Budget Cuts for the 2018-2019 School Year
April 12, 2017
The M.S.D. of Martinsville has recently announced that it will be making a $1.6 million budget cut for the 2018-2019 school year. When it comes to money, often times people do not understand how the funding works, where it comes from, or even how it gets there. To help minimize the confusion, we should first have a better understanding of these basic facts.
There are two means by which the school district is funded. One is through property taxes, and the other is through the state. Property taxes fund projects like building renovations, transportation, and classroom improvements. Dr. Moore said, ”These funds are known as transportation, debt service, bus replacement, and capital projects. Each of these funds have specific expenses that can be incurred and do not pay for the teachers’, aides’, or administrators’ salary and benefits.”
The funding for the school system’s faculty and staff and supplies comes from the state and is based upon the number of students. For each student who enrolls, the district gets $5,800. They receive additional funding for those students who live below the poverty line, which is significant in many school districts (including our own) which creates supplemental funding.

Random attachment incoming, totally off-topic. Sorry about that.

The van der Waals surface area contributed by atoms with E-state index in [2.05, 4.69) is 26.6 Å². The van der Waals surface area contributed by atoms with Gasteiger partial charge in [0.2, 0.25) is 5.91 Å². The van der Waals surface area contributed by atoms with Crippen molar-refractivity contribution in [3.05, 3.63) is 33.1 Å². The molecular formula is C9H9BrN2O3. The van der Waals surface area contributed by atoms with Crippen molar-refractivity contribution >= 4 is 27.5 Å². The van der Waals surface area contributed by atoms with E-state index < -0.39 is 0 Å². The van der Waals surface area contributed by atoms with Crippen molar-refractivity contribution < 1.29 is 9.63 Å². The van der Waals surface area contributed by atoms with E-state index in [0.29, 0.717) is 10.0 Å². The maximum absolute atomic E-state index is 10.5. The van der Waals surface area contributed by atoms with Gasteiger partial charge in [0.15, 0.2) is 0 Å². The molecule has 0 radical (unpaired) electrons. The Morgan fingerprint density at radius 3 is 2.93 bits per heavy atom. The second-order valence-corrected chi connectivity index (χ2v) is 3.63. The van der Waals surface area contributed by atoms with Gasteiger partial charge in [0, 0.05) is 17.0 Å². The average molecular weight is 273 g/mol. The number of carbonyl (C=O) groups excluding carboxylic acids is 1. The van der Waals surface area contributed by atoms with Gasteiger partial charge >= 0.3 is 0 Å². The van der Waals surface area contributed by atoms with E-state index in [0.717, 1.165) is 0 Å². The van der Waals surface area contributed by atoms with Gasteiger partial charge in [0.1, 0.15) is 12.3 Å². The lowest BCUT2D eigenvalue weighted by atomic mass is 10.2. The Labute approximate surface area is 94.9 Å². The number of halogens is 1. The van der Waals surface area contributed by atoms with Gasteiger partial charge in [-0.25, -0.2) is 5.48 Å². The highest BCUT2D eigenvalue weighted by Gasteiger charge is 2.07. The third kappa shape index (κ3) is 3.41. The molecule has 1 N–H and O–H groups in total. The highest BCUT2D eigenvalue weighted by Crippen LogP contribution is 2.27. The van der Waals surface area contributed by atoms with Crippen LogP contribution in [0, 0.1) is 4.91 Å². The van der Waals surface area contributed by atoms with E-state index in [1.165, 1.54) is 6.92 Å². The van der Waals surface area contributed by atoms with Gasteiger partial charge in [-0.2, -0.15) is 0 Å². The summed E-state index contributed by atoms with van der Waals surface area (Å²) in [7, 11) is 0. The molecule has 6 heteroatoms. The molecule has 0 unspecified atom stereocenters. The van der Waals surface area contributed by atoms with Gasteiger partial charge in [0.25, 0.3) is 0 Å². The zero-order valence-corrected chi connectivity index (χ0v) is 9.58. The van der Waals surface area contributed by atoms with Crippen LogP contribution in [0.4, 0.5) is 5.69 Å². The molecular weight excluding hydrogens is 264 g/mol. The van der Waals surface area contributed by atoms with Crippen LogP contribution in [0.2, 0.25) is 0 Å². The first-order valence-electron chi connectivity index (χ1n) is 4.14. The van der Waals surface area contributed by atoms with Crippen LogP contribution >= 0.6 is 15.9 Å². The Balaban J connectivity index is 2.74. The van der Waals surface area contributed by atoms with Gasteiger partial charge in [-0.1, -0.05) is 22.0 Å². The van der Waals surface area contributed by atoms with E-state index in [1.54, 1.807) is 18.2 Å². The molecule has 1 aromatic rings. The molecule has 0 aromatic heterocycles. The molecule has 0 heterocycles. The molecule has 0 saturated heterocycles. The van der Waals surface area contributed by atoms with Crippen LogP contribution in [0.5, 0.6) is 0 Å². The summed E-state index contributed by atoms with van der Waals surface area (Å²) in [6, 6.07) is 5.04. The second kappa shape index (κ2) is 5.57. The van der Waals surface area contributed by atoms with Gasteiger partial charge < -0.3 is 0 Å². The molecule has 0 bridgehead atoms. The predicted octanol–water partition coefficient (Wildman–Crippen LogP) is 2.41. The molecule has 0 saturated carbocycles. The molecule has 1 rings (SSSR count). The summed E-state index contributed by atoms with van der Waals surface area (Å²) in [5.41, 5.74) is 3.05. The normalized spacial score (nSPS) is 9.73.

One main reason for the cut is because the enrollment for the 2018-2019 is projected to decrease by approximately 100-200 students. In addition, the state has recently changed the way it funds schools. In the future, funding will be based more upon enrollment and less upon the poverty line. This presents a serious issue: a decrease in enrollment.
Although the cut may seem monumental, the effects on students are projected to be minimal. Superintendent Dr. Michele Moore is still uncertain about the specifics at the time of this writing, but she said that all of the principals and other decision makers within the district will be meeting to negotiate and solve the issues that have been presented. “Our goal in the cost cutting is to have the least impact on students…that is our fundamental, over-arching priority,” said Dr. Moore.
As funding comes from different sources, the cut is not expected to affect extracurricular activities, nor will it affect the schools cosmetic changes or enhancements. Students can, however, still expect to see upgraded technology and enhanced learning environments in the near future.